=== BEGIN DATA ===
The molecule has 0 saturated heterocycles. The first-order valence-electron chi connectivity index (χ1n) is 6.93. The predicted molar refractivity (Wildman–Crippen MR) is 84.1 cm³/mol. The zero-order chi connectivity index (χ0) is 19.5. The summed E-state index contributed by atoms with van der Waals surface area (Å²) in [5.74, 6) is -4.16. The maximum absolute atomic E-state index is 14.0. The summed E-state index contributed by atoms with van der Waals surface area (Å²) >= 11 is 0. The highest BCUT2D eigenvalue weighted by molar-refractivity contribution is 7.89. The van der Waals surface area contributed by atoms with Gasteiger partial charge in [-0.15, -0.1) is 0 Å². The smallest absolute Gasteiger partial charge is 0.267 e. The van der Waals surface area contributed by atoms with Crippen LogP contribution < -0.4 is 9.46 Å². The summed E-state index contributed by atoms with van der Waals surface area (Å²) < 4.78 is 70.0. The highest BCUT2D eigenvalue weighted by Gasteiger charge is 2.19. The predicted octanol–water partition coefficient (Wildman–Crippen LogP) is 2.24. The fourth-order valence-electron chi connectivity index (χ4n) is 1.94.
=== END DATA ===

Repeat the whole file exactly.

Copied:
The molecule has 0 saturated heterocycles. The first-order valence-electron chi connectivity index (χ1n) is 6.93. The predicted molar refractivity (Wildman–Crippen MR) is 84.1 cm³/mol. The zero-order chi connectivity index (χ0) is 19.5. The summed E-state index contributed by atoms with van der Waals surface area (Å²) in [5.74, 6) is -4.16. The maximum absolute atomic E-state index is 14.0. The summed E-state index contributed by atoms with van der Waals surface area (Å²) >= 11 is 0. The highest BCUT2D eigenvalue weighted by molar-refractivity contribution is 7.89. The van der Waals surface area contributed by atoms with Gasteiger partial charge in [-0.15, -0.1) is 0 Å². The smallest absolute Gasteiger partial charge is 0.267 e. The van der Waals surface area contributed by atoms with Crippen LogP contribution < -0.4 is 9.46 Å². The summed E-state index contributed by atoms with van der Waals surface area (Å²) < 4.78 is 70.0. The highest BCUT2D eigenvalue weighted by Gasteiger charge is 2.19. The predicted octanol–water partition coefficient (Wildman–Crippen LogP) is 2.24. The fourth-order valence-electron chi connectivity index (χ4n) is 1.94.